Sleep is important for physical and mental health. The following tips may be helpful for those trying to improve the quality of their sleep.
Develop a routine
Try to go to bed and wake up around the same time every day (including weekends). Keep your daytime routine the same as well – don’t avoid things because you haven’t slept well.
Use bed for sleep
Try to use your bed for sleeping only - that way, your body will come to associate bed with sleep.
Wind down in the hours before bed. Avoid stimulating activities (e.g. work, problem solving, planning, studying) and practice relaxing ones (e.g. take a bath, read a book, practice relaxation, drink caffeine-free tea).
Make your room dark (e.g. use face masks, close blinds, avoid devices or at least dim the screen or apply a ‘blue light filter’), quiet (e.g. use ear plugs, or listen to relaxing music or white noise such as a rain soundtracks on YouTube), and comfortable (e.g. use fans, air-conditioning, hot-water-bottles etc).
Write your worries down
3a.m. is not the time to solve problems. If you’re worrying whilst lying in bed, write your worries down and work on them tomorrow. Then, practice relaxing activities.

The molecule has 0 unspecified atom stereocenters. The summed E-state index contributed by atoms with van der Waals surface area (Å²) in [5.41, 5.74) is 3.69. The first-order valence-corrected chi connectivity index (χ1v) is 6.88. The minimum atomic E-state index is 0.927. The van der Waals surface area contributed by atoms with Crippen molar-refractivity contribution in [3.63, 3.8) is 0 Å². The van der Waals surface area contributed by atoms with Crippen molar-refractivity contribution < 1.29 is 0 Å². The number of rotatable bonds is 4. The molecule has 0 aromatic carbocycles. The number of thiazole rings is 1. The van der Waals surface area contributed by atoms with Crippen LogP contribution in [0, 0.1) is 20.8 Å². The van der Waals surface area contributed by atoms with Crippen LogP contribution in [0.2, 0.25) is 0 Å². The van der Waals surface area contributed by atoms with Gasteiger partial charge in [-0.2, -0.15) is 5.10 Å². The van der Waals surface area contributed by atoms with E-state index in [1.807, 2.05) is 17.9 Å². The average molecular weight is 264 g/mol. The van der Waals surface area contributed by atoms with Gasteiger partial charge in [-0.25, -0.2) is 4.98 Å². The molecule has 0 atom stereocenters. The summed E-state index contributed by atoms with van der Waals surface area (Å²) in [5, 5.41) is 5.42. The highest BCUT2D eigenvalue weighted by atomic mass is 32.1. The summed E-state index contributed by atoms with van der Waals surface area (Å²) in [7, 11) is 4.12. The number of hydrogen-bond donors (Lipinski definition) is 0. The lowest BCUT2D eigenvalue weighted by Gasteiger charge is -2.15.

Don’t force it
If you haven’t fallen asleep after 20 minutes, do something relaxing until you feel sleepy.
Don’t clock watch
Don’t check the clock to see how much time you have(n’t) got left until you have wake up. This just causes stress, making sleep even less likely. Turn your alarm away from you, and put your phone out of reach.
Turn off your computer, phone and TV at bedtime. The light/brightness from the screens may interfere with the onset of sleep. Alternatively, turn the brightness of the screens down, use a ‘blue light’ filter, and watch only ‘mindless’, non-stimulating programs.
Try to exercise every day. Avoid doing it in the 4 hours before bed though as it can be over-stimulating.
Napping can interfere with your sleep routine at night. Naps over an hour long, or that are later in the day, can be particularly disruptive.
Avoid caffeine, nicotine, and alcohol
4-6 hours before bed, avoid caffeine (e.g. coffee, tea, cola drinks, chocolate, and some medications) or nicotine (e.g. cigarettes) and alcohol. These may interfere with you falling and staying asleep.
I am a Clinical Psychologist in North Sydney who treats sleep problems. Please get in contact to learn more.
* Last updated: December 2018.
* The document is for information purposes only. Please refer to the disclaimer.